Thursday, July 31, 2008

Press Release: 3QMatrix to Commercialize Wound Healing Technology from Univ. of Colorado

(LINK)

BOULDER, Colo. (July 31, 2008) - The University of Colorado’s Technology Transfer Office (CU TTO) has executed an exclusive option agreement with 3QMatrix, Inc. for degradable thiol-ene hydrogel technology developed in the laboratories of Christopher Bowman, Associate Dean for Research, and Kristi Anseth, Distinguished Professor and HHMI Investigator, both in the Department of Chemical & Biological Engineering at the University of Colorado at Boulder. Founded in 2008 by local entrepreneurs Johan Baeck, Praful Shah and Tim Prodanovich, Boulder-based 3QMatrix is focused on the development and commercialization of novel wound healing and drug delivery products based on the proprietary thiol-ene hydrogel product platform.

The company’s first product will be a bi-layer dressing for treatment of skin graft donor sites in burn patients. These donor sites are prone to infection and extremely painful, especially since their dressings must be changed frequently. “The thiolene-based bi-layer dressing, since it degrades in a controlled fashion at the wound site, has the potential to eliminate the frightful pain associated with donor site dressing changes, and hence be of tremendous importance to thousands of burn patients,” notes Dr. Gordon Lindberg, Director of the Burn Center at University of Colorado Hospital Burn Center and member of 3QMatrix’s Scientific Advisory Board.

“3QMatrix shows the value of opening CU's patent portfolio to entrepreneurs in the Boulder community who know how to drive a new business forward,” adds Kate Tallman, Director of Technology Transfer for CU-Boulder. 3QMatrix was developed and launched through a partnership between CU TTO and the Boulder Innovation Center, a Boulder business development organization.

About 3QMatrix, Inc.
3QMatrix focuses on the development and commercialization of novel wound healing and drug delivery products using a proprietary product platform. This technology can be used for wound care and slow release drug delivery by both the trans-dermal and subcutaneous routes, offering patients a safer and more effective treatment for a variety of serious diseases. The company plans to introduce a comprehensive line of products based on this proprietary technology platform, to address unmet needs in clinical practice, and to do so in a cost-effective manner. For more information, please go to http://www.3qmatrix.com/.

Monday, July 28, 2008

Podcast: Tech Transfer Challenges, Choices and Champions

In this w3w3.com series, four TTO leaders -- Dave Allen, Associate VP for Technology Transfer; Kate Tallman, Director of Technology Transfer (Boulder and Colorado Springs); Tom Smerdon, Director Of Licensing & New Business Development; and Rick Silva, Director of Technology Transfer (UC Denver and Anschutz Medical Campus) -- discussed the revenue challenges, infrastructure building and other elements of TTO's FY2007-08 performance.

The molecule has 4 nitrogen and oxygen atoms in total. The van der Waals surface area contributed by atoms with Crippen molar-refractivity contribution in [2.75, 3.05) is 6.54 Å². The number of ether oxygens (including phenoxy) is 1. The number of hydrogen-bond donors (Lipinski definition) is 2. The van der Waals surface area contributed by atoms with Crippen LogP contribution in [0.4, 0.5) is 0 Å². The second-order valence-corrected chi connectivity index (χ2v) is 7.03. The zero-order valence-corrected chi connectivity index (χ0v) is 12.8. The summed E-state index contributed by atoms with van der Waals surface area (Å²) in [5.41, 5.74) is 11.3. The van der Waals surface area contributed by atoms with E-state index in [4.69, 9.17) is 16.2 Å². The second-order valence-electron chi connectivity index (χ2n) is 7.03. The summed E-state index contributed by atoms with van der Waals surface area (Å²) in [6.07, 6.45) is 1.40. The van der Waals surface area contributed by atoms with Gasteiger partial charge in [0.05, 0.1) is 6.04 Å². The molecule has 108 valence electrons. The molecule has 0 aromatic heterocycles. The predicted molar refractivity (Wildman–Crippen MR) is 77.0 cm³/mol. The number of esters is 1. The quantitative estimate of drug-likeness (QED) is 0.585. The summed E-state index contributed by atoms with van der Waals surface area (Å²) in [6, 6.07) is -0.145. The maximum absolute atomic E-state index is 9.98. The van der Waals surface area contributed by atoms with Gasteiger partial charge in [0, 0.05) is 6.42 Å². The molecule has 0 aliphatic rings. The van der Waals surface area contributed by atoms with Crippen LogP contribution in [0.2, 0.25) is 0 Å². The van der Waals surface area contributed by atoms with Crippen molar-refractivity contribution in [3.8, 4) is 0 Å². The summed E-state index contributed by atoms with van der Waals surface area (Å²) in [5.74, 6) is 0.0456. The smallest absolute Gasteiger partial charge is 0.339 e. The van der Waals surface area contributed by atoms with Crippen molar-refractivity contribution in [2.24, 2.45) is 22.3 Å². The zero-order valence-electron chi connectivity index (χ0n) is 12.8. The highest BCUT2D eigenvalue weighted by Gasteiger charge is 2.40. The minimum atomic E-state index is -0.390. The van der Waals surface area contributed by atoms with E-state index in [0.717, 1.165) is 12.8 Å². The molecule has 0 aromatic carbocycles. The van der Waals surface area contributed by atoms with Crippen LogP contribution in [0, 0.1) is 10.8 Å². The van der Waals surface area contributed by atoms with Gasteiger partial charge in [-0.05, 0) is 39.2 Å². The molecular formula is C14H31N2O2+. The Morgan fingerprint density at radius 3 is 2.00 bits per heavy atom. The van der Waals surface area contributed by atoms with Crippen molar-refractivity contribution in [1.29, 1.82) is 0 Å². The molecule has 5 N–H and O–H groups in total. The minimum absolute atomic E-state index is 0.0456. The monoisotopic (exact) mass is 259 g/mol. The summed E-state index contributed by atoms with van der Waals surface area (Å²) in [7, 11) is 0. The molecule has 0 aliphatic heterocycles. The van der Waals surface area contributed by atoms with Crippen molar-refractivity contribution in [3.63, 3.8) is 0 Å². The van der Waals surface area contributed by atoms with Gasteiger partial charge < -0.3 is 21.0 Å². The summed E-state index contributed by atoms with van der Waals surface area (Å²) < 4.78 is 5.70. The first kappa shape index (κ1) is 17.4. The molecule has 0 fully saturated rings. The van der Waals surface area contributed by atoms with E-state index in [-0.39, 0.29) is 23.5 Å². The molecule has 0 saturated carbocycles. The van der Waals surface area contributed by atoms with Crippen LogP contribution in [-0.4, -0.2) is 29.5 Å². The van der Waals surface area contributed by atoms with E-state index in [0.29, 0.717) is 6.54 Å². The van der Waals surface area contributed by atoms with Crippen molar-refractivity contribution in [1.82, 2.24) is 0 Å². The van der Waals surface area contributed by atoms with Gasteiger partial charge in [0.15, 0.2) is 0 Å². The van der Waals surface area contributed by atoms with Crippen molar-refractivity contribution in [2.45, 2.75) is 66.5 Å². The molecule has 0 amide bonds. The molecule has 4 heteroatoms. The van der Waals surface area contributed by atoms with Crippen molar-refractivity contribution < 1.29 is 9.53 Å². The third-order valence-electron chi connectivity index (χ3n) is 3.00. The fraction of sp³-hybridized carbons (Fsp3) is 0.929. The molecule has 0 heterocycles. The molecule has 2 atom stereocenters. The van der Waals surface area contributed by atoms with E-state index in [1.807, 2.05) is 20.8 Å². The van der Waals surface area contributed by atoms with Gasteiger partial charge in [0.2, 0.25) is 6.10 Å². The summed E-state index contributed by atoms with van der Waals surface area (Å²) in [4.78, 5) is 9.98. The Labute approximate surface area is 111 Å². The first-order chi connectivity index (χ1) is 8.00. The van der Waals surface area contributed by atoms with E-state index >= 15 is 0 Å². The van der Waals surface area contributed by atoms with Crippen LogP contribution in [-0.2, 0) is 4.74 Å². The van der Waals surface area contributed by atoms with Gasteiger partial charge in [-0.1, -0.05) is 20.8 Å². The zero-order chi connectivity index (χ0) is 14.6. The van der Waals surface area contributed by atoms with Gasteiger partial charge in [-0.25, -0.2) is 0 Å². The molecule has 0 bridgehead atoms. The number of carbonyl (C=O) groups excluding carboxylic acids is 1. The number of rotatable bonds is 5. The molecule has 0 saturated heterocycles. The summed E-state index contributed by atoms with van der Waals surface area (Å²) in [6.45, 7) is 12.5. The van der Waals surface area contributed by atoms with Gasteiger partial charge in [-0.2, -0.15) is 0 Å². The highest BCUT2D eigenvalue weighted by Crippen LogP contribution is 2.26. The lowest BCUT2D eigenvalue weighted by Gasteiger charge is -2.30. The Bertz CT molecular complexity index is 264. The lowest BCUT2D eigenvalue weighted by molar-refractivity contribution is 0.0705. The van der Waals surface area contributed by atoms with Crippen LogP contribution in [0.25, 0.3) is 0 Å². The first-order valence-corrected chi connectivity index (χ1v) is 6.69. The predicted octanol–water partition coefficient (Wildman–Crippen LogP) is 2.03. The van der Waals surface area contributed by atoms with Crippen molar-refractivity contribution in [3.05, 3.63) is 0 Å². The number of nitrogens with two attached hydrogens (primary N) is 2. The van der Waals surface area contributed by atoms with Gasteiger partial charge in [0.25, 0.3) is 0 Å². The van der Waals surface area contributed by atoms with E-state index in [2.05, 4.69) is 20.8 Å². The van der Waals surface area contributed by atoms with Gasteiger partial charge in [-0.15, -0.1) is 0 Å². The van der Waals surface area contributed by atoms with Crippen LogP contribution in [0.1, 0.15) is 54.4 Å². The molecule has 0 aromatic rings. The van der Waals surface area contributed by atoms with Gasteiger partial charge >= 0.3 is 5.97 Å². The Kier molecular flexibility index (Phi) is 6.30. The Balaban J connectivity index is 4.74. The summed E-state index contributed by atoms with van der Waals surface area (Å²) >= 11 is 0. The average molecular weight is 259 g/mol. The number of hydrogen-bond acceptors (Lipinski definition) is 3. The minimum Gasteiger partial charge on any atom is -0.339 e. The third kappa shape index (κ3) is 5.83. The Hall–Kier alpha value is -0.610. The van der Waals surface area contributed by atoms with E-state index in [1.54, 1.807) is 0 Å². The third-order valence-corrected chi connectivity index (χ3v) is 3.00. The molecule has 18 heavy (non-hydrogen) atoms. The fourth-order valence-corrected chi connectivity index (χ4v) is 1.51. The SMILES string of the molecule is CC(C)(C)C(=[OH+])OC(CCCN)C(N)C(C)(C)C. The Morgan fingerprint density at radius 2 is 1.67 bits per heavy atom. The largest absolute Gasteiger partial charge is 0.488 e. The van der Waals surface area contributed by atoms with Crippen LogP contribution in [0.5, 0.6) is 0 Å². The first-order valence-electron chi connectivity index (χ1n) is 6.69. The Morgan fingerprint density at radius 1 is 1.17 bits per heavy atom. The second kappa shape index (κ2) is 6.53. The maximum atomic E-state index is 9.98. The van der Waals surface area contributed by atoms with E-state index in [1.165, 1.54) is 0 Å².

Listen to the podcast.

Thursday, July 17, 2008

July 2008 Newsletter Now Available

Highlights from the July 2008 TTO newsletter:

Boettcher Foundation, Webb-Waring and CU Partner to Support Medical Research
Colorado's medical research industry will receive a boost of up to $40M by the creation of a grant program aimed at advancing medical research. The program is the result of an innovative agreement among the Boettcher Foundation, the Webb-Waring Institute for Biomedical Research and the University of Colorado to leverage the Colorado Biosciences Fund (created in April 2008 by HB-08 1001), which has $5M a year over five years to promote biosciences and technology transfer.

CU-developed Gene Test May Change Treatment, Extend Life for Lung Cancer Patients
Researchers at the University of Colorado Cancer Center (UCCC) have shown that a readily available gene screening test developed at UCCC can help doctors know which people with advanced non-small-cell lung cancer will benefit from adding a second cancer drug to standard chemotherapy.

Investment Firm Allied Minds to Commercialize New CU Cancer Diagnostic Technology
Allied Minds, a pre-seed investment firm specializing in early stage university business ventures, has partnered with the University of Colorado to establish Precision Biopsy, LLC, which is developing an optical biopsy needle to be used in the improved diagnosis of prostate cancer, the most common cancer affecting men and a leading cause of cancer deaths. The optical biopsy technology was developed by CU's Dr. Priya Werahera and Dr. John Daily. (See also: CU technology fights prostate cancer, BCBR)